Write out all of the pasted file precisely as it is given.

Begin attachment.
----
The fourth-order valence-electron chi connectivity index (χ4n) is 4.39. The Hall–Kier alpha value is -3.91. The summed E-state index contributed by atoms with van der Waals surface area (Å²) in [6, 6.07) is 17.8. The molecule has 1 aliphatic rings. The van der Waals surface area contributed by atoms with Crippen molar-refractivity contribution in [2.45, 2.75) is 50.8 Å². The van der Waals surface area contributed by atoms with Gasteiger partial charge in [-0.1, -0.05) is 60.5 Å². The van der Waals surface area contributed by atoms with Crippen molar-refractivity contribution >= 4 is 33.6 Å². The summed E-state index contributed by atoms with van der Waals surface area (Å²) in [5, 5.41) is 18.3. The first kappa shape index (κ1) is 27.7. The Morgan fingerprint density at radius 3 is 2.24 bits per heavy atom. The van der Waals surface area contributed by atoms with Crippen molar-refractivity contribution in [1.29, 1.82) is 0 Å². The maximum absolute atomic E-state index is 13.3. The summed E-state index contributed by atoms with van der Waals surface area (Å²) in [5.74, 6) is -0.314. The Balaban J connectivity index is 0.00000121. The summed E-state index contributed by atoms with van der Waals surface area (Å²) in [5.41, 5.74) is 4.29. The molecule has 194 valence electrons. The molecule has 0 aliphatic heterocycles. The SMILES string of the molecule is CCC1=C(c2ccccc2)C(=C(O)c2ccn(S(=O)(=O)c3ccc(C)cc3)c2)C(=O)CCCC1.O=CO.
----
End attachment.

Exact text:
The fourth-order valence-electron chi connectivity index (χ4n) is 4.39. The Hall–Kier alpha value is -3.91. The summed E-state index contributed by atoms with van der Waals surface area (Å²) in [6, 6.07) is 17.8. The molecule has 1 aliphatic rings. The van der Waals surface area contributed by atoms with Crippen molar-refractivity contribution in [2.45, 2.75) is 50.8 Å². The van der Waals surface area contributed by atoms with Gasteiger partial charge in [-0.1, -0.05) is 60.5 Å². The van der Waals surface area contributed by atoms with Crippen molar-refractivity contribution >= 4 is 33.6 Å². The summed E-state index contributed by atoms with van der Waals surface area (Å²) in [5, 5.41) is 18.3. The first kappa shape index (κ1) is 27.7. The Morgan fingerprint density at radius 3 is 2.24 bits per heavy atom. The van der Waals surface area contributed by atoms with Crippen molar-refractivity contribution in [1.29, 1.82) is 0 Å². The maximum absolute atomic E-state index is 13.3. The summed E-state index contributed by atoms with van der Waals surface area (Å²) in [5.74, 6) is -0.314. The Balaban J connectivity index is 0.00000121. The summed E-state index contributed by atoms with van der Waals surface area (Å²) in [5.41, 5.74) is 4.29. The molecule has 194 valence electrons. The molecule has 0 aliphatic heterocycles. The SMILES string of the molecule is CCC1=C(c2ccccc2)C(=C(O)c2ccn(S(=O)(=O)c3ccc(C)cc3)c2)C(=O)CCCC1.O=CO.